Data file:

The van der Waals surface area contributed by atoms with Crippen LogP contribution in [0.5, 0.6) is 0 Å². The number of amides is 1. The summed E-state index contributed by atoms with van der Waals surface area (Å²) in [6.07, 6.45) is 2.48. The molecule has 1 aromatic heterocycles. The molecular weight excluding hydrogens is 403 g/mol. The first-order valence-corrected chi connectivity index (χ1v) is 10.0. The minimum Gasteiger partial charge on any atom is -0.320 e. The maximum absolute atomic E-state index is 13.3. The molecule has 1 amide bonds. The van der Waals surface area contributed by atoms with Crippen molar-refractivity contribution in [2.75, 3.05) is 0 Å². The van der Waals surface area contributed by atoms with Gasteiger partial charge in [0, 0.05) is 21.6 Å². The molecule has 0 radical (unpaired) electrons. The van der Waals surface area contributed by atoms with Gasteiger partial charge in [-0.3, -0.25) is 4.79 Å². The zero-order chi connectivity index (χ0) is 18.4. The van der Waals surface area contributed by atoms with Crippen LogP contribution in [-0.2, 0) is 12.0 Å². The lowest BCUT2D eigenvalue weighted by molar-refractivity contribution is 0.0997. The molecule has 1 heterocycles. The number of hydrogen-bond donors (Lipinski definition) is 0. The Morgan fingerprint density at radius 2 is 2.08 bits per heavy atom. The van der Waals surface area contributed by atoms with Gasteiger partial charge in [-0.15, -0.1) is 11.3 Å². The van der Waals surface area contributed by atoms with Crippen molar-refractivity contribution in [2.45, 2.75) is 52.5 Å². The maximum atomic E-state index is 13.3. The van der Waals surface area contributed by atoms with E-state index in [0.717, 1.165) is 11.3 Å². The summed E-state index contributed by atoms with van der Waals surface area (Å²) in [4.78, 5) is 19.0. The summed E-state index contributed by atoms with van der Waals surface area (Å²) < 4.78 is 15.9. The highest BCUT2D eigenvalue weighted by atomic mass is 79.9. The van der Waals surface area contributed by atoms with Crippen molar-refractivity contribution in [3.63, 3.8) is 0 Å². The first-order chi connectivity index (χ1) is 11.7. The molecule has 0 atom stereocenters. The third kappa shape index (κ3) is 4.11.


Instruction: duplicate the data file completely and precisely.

The van der Waals surface area contributed by atoms with Crippen LogP contribution in [0.5, 0.6) is 0 Å². The number of amides is 1. The summed E-state index contributed by atoms with van der Waals surface area (Å²) in [6.07, 6.45) is 2.48. The molecule has 1 aromatic heterocycles. The molecular weight excluding hydrogens is 403 g/mol. The first-order valence-corrected chi connectivity index (χ1v) is 10.0. The minimum Gasteiger partial charge on any atom is -0.320 e. The maximum absolute atomic E-state index is 13.3. The molecule has 1 amide bonds. The van der Waals surface area contributed by atoms with Crippen molar-refractivity contribution in [2.75, 3.05) is 0 Å². The van der Waals surface area contributed by atoms with Gasteiger partial charge in [0, 0.05) is 21.6 Å². The molecule has 0 radical (unpaired) electrons. The van der Waals surface area contributed by atoms with Gasteiger partial charge in [-0.3, -0.25) is 4.79 Å². The zero-order chi connectivity index (χ0) is 18.4. The van der Waals surface area contributed by atoms with Crippen LogP contribution in [-0.2, 0) is 12.0 Å². The lowest BCUT2D eigenvalue weighted by molar-refractivity contribution is 0.0997. The molecule has 1 heterocycles. The number of hydrogen-bond donors (Lipinski definition) is 0. The Morgan fingerprint density at radius 2 is 2.08 bits per heavy atom. The van der Waals surface area contributed by atoms with Gasteiger partial charge in [-0.15, -0.1) is 11.3 Å². The van der Waals surface area contributed by atoms with Crippen molar-refractivity contribution in [2.45, 2.75) is 52.5 Å². The maximum atomic E-state index is 13.3. The van der Waals surface area contributed by atoms with E-state index in [0.717, 1.165) is 11.3 Å². The summed E-state index contributed by atoms with van der Waals surface area (Å²) in [4.78, 5) is 19.0. The summed E-state index contributed by atoms with van der Waals surface area (Å²) < 4.78 is 15.9. The highest BCUT2D eigenvalue weighted by atomic mass is 79.9. The van der Waals surface area contributed by atoms with Crippen molar-refractivity contribution in [3.63, 3.8) is 0 Å². The first-order chi connectivity index (χ1) is 11.7. The molecule has 0 atom stereocenters. The third kappa shape index (κ3) is 4.11.